p.3: From 2000 to 2002, CARA staff created a critical shift in our identity and work from being a "social change" organization that provided a multicultural approach to antirape services to being an organization with a radical feminist of color and disability politic which manifested as grassroots antiviolence projects and campaigns. -- Highlighted mar 12, 2014

p.3: First, CARA staff spent significant time reading and discussing Pedagogy ofthe Oppressed by Paulo Freire, which taught us to critique the way organizers objectify their constituents rather than learn from them. This critique informed our organizing model of centering the experiences of the communities we organized and letting those experiences reframe the work we chose to do, and how we chose to doit. The staff began to figure out not just how to make antiviolence services more "accessible" to marginalized people, but how to have the marginalization of people inform how we define violence and what kind of work we would do. -- Highlighted mar 12, 2014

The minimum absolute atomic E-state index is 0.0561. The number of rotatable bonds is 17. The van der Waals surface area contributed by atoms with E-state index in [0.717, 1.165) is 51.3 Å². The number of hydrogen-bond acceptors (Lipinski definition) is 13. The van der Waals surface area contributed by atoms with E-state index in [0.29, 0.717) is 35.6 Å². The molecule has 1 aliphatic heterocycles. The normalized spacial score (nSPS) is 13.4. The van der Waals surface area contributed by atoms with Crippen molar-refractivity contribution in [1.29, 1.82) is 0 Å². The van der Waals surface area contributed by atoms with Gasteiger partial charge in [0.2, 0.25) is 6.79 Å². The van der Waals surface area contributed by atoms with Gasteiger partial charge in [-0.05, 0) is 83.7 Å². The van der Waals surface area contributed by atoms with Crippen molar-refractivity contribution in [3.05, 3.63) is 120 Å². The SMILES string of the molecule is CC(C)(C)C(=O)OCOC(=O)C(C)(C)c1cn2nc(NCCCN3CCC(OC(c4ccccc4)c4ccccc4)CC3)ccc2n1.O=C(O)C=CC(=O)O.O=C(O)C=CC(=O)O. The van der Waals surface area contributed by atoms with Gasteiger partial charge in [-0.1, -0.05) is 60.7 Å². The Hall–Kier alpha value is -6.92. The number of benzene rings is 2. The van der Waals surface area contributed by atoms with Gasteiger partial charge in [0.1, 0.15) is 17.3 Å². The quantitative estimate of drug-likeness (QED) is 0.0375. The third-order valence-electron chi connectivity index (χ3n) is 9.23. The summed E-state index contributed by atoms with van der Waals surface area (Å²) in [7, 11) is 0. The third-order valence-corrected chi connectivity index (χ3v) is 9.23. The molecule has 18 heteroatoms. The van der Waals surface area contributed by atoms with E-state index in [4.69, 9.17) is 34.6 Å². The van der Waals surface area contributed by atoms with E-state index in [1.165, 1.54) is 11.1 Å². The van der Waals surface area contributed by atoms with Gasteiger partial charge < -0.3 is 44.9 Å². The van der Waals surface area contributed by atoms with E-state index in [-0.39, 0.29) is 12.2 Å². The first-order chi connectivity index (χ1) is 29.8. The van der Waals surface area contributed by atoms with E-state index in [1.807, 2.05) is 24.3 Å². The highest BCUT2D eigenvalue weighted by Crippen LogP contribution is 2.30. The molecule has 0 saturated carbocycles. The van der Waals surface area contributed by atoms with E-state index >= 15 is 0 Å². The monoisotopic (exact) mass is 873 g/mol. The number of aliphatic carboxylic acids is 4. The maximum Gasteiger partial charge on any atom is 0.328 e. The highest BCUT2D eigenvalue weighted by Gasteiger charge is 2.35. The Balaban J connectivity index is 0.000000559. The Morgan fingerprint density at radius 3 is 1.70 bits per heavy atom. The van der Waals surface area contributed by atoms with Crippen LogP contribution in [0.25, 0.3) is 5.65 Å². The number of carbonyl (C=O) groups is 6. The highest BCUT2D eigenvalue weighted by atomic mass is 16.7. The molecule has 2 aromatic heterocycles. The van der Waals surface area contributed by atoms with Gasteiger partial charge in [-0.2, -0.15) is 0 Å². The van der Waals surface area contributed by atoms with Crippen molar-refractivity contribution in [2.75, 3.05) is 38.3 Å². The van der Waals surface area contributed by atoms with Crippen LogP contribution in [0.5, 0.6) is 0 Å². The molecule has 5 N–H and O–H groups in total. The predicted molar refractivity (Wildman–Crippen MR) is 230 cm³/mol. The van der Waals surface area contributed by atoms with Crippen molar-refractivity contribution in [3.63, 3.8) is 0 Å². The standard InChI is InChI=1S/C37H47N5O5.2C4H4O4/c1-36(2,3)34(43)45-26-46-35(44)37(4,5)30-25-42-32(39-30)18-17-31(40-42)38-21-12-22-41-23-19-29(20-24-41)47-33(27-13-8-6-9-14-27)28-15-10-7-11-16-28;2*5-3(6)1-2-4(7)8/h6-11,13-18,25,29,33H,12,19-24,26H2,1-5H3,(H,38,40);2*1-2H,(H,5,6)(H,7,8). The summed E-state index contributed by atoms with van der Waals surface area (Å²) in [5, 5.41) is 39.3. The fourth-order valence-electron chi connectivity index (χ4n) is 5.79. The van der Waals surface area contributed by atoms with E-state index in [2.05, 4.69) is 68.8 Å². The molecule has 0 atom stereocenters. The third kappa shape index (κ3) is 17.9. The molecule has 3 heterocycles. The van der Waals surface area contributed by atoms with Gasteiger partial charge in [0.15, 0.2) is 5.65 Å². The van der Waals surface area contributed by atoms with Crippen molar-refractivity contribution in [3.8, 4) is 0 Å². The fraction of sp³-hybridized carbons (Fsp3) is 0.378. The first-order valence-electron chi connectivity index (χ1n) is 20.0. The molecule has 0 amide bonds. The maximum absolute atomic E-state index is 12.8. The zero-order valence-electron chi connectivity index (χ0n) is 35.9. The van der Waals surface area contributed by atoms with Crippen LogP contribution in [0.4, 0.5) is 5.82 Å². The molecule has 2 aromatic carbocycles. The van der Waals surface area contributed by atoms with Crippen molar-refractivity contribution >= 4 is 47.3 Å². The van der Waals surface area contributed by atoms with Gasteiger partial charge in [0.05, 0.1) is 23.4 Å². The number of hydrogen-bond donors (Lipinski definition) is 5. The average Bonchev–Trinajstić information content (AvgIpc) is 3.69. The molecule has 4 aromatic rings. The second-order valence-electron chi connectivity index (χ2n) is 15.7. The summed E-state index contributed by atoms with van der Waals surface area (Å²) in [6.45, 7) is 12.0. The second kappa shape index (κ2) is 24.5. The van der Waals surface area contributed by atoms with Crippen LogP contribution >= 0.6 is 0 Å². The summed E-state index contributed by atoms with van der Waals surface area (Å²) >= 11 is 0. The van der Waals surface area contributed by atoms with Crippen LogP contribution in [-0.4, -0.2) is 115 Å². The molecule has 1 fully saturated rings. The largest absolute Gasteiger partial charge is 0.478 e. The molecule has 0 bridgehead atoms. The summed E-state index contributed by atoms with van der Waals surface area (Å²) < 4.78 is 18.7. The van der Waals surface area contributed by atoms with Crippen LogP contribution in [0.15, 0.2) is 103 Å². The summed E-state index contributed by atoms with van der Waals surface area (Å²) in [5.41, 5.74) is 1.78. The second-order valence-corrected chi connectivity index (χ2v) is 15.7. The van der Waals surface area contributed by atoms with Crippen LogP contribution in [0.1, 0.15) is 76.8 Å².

p.3: The staff at the Domestic and Sexual Violence Prevention Office, most of whom were white liberal feminists (and one of whom was as an original founder of SRR), supported funding CARA for two reasons. First, they endorsed com munity organizing as an important strategy to address sexual violence, and they recognized that, with the other existing organizations providing medical and legal services, a group that used a community-organizing approach could offer a useful complement. Second, the women endorsed a multicultural approach to service delivery; they supported organizations that worked with identity-based communities recognized as "underserved." -- Highlighted mar 12, 2014